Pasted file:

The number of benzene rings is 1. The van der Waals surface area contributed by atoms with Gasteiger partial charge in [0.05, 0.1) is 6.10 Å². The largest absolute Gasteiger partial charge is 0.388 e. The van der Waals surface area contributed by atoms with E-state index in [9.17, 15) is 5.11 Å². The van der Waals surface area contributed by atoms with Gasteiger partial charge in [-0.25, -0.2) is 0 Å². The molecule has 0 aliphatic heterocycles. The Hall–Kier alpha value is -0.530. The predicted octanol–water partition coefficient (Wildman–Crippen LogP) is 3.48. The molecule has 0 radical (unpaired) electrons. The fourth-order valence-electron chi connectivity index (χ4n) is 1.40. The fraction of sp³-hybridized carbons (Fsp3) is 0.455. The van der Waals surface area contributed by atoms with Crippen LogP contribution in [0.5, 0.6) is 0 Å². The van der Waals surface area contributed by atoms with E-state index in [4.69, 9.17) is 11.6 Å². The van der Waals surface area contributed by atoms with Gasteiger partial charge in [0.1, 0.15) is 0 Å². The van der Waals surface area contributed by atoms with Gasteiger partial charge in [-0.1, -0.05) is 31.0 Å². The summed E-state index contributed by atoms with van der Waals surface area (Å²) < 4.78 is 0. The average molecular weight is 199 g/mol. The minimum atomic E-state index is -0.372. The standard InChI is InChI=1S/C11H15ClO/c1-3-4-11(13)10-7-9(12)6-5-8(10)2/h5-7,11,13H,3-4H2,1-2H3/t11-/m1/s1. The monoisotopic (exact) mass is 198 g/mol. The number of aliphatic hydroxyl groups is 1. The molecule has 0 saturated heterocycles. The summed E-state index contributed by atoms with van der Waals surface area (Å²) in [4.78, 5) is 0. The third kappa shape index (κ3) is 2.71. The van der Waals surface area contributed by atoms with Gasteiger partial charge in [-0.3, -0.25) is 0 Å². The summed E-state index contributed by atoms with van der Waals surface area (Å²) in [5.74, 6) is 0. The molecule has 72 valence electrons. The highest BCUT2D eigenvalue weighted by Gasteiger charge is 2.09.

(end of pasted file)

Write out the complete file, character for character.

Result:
The number of benzene rings is 1. The van der Waals surface area contributed by atoms with Gasteiger partial charge in [0.05, 0.1) is 6.10 Å². The largest absolute Gasteiger partial charge is 0.388 e. The van der Waals surface area contributed by atoms with E-state index in [9.17, 15) is 5.11 Å². The van der Waals surface area contributed by atoms with Gasteiger partial charge in [-0.25, -0.2) is 0 Å². The molecule has 0 aliphatic heterocycles. The Hall–Kier alpha value is -0.530. The predicted octanol–water partition coefficient (Wildman–Crippen LogP) is 3.48. The molecule has 0 radical (unpaired) electrons. The fourth-order valence-electron chi connectivity index (χ4n) is 1.40. The fraction of sp³-hybridized carbons (Fsp3) is 0.455. The van der Waals surface area contributed by atoms with Crippen LogP contribution in [0.5, 0.6) is 0 Å². The van der Waals surface area contributed by atoms with E-state index in [4.69, 9.17) is 11.6 Å². The van der Waals surface area contributed by atoms with Gasteiger partial charge in [0.1, 0.15) is 0 Å². The van der Waals surface area contributed by atoms with Gasteiger partial charge in [-0.1, -0.05) is 31.0 Å². The summed E-state index contributed by atoms with van der Waals surface area (Å²) < 4.78 is 0. The average molecular weight is 199 g/mol. The minimum atomic E-state index is -0.372. The standard InChI is InChI=1S/C11H15ClO/c1-3-4-11(13)10-7-9(12)6-5-8(10)2/h5-7,11,13H,3-4H2,1-2H3/t11-/m1/s1. The monoisotopic (exact) mass is 198 g/mol. The number of aliphatic hydroxyl groups is 1. The molecule has 0 saturated heterocycles. The summed E-state index contributed by atoms with van der Waals surface area (Å²) in [4.78, 5) is 0. The third kappa shape index (κ3) is 2.71. The van der Waals surface area contributed by atoms with Gasteiger partial charge in [-0.3, -0.25) is 0 Å². The summed E-state index contributed by atoms with van der Waals surface area (Å²) in [5.74, 6) is 0. The molecule has 72 valence electrons. The highest BCUT2D eigenvalue weighted by Gasteiger charge is 2.09.